Tag Archives: United States

I’m quoted by MarketWatch: Five key issues for OPEC’s June meet

Oil ministers of Venezuela, Saudi Arabia & Qatar had agreed in February to freeze output if others did too. AFP/Getty Images

After a Wikistrat Webinar I did, MarketWatch asked me about Saudi & OPEC policy, ond US Shale. Read on here, or at MarketWactch! – Tom O’D.

5 key issues OPEC must wrestle with at its June meeting

Oil output freeze is needed to ‘create a firm price floor’: analyst

The oil market has given members of the Organization of the Petroleum Exporting Countries a reason to crack a cautious smile when they meet June 2 in Vienna.

Signs of a more stable oil market have emerged since the cartel members last held a regularly-scheduled meeting. Oil prices CLN6, +0.04% LCON6, -0.38%  have gained more than 30% so far this year. And both West Texas Intermediate, the U.S. benchmark, and Brent crude, the global benchmark, briefly traded above $50 on Thursday.

Global production is falling following a larger-than-expected weekly decline in crude supplies, according to a report from the American Petroleum Institute late Tuesday. The report comes as the number of active-drilling rigs have been in a steady state of decline and oil-company spending cuts, oil-and-gas sector bankruptcies, and recent outages in Africa and North America, have been supportive for crude prices.

“OPEC members are likely to be a little happier going into June’s meeting than they were in December,” Tom Pugh, commodities economist at Capital Economics, said in recent research note.

Oil prices have “surged by about a third since the start of the year,” he said. The “higher prices will have removed some of the pressure on [OPEC] to act to prop up prices.”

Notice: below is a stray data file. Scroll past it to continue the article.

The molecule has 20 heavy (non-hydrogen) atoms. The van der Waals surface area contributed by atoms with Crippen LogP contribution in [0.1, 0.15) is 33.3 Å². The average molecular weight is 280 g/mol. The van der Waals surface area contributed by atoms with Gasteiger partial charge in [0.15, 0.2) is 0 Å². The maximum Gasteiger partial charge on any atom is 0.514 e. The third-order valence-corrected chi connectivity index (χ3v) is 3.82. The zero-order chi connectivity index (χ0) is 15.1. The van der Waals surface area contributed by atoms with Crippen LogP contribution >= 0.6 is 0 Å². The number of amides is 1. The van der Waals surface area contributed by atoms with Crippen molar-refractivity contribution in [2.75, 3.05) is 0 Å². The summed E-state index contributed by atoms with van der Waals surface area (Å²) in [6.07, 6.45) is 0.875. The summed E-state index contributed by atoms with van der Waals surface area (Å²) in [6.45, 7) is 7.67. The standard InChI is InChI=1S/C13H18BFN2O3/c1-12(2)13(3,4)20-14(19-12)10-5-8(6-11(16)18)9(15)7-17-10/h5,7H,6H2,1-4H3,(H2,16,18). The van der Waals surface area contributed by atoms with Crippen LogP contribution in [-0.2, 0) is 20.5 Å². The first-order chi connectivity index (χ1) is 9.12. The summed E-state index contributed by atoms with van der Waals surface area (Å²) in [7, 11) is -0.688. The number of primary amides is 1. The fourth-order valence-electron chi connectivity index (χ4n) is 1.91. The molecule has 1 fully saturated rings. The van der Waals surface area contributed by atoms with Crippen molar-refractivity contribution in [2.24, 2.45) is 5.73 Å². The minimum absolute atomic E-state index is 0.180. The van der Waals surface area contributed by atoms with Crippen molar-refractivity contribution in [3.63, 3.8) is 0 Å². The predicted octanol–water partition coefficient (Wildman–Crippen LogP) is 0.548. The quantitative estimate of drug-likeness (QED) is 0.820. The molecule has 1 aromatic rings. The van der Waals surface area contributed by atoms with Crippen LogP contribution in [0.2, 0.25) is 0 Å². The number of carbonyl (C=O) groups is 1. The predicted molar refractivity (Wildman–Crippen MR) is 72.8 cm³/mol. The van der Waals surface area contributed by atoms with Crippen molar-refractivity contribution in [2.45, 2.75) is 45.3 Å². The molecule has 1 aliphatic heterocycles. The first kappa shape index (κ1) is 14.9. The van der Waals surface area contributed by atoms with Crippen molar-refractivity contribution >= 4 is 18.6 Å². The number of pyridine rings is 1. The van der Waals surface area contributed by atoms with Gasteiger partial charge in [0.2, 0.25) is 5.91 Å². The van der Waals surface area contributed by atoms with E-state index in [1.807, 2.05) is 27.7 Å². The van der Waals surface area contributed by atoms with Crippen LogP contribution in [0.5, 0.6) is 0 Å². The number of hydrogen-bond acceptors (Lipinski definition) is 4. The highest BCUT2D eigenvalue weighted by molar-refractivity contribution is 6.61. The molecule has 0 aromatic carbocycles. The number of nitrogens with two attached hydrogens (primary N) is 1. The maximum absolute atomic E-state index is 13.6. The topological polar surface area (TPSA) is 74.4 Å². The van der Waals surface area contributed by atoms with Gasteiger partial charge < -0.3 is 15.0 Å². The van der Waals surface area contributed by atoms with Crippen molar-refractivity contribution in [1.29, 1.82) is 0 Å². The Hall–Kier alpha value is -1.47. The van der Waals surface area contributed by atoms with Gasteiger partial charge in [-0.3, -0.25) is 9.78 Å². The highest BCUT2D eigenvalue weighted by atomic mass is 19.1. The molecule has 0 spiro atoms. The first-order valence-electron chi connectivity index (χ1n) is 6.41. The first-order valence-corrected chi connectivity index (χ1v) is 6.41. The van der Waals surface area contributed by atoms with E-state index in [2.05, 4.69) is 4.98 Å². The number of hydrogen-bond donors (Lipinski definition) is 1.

But that doesn’t mean major oil producers can sit back and relax when they get together. Oil market supply and demand haven’t fully stabilized and there a lot of factors than can, and probably will, rock OPEC’s boat.

Here’s a rundown of what analysts see as the key issues at hand and possible outcomes for the OPEC summit: Continue reading

Falling oil price & Saudi strategy: My Sky News interview (London)

Here’s my live interview recently on Sky News – the all-news UK channel. It just went up.

Here’s the gist: Years-long high prices brought the US shale revolution and other new higher-cost oil online like offshore of Brazil and Africa. This glut was already dropping prices when the Saudi’s decided in November 2014 that OPEC alone could not cut enough production to reverse the slide. So what to do if Russia and Mexico won’t join an OPEC cut? Continue reading

Bypass Operation: Nord Stream 2, Russia-to-Germany pipeline deal, raises questions

BPJ_online_ODonnell_NordStream2_cut

Here’s my latest at Berlin Policy Journal (DGAP):  With Nord Stream 2, Russia’s President Vladimir Putin is nearing his goal of cutting Ukraine out of the gas supply picture.  October 20, 2015

On 18 June, during the annual St. Petersburg International Economic Forum, an agreement was signed to build a controversial new “Nord Stream 2” pipeline under the Baltic Sea that would go directly from Russia to northern Germany, with a capacity of 55 billion cubic meters (bcm). The project, which consists of two segments that would run along the same route as the existing two segments of the 55 bcm Nord Stream line, completed in 2011, has met with strong opposition from energy officials in Brussels, as well as leaders in Ukraine and some other EU states.

Indeed, the agreement between Russia’s Gazprom and a consortium of German, Austrian, French,, and Anglo-Dutch companies came as a surprise. After all, in January 2015 Gazprom announced it had abandoned the project, blaming both the falling price of gas over the previous year and anti-monopoly restrictions in the EU’s Third Energy Package, which prohibit suppliers of gas from also owning pipelines delivering it. This provision has prevented Gazprom from ever filling the original North Stream more than half way.[1] In retrospect, the sudden signing of a Nord Stream 2 agreement only six months after the project was supposedly abandoned, plus the fact that the consortium foresees a quick start reveals the prior cancellation to have been a political ruse. Continue reading